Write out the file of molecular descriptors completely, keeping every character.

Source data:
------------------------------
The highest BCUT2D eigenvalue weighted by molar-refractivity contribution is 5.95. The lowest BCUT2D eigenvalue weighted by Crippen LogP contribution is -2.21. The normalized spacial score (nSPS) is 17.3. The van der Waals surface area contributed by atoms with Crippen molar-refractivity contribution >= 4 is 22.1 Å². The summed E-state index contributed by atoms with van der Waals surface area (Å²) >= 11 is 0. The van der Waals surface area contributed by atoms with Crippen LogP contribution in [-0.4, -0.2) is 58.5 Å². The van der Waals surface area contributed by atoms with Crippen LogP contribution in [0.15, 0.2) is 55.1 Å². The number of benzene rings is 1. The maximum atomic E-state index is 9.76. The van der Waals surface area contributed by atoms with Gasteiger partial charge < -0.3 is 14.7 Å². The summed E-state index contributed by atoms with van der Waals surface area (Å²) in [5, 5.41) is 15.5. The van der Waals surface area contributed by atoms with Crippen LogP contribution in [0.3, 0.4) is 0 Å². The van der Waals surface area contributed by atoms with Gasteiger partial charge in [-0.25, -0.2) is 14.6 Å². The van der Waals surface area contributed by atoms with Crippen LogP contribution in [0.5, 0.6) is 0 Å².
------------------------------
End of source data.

The highest BCUT2D eigenvalue weighted by molar-refractivity contribution is 5.95. The lowest BCUT2D eigenvalue weighted by Crippen LogP contribution is -2.21. The normalized spacial score (nSPS) is 17.3. The van der Waals surface area contributed by atoms with Crippen molar-refractivity contribution >= 4 is 22.1 Å². The summed E-state index contributed by atoms with van der Waals surface area (Å²) >= 11 is 0. The van der Waals surface area contributed by atoms with Crippen LogP contribution in [-0.4, -0.2) is 58.5 Å². The van der Waals surface area contributed by atoms with Crippen LogP contribution in [0.15, 0.2) is 55.1 Å². The number of benzene rings is 1. The maximum atomic E-state index is 9.76. The van der Waals surface area contributed by atoms with Gasteiger partial charge < -0.3 is 14.7 Å². The summed E-state index contributed by atoms with van der Waals surface area (Å²) in [5, 5.41) is 15.5. The van der Waals surface area contributed by atoms with Crippen LogP contribution in [0.3, 0.4) is 0 Å². The van der Waals surface area contributed by atoms with Gasteiger partial charge in [-0.25, -0.2) is 14.6 Å². The van der Waals surface area contributed by atoms with Crippen LogP contribution in [0.5, 0.6) is 0 Å².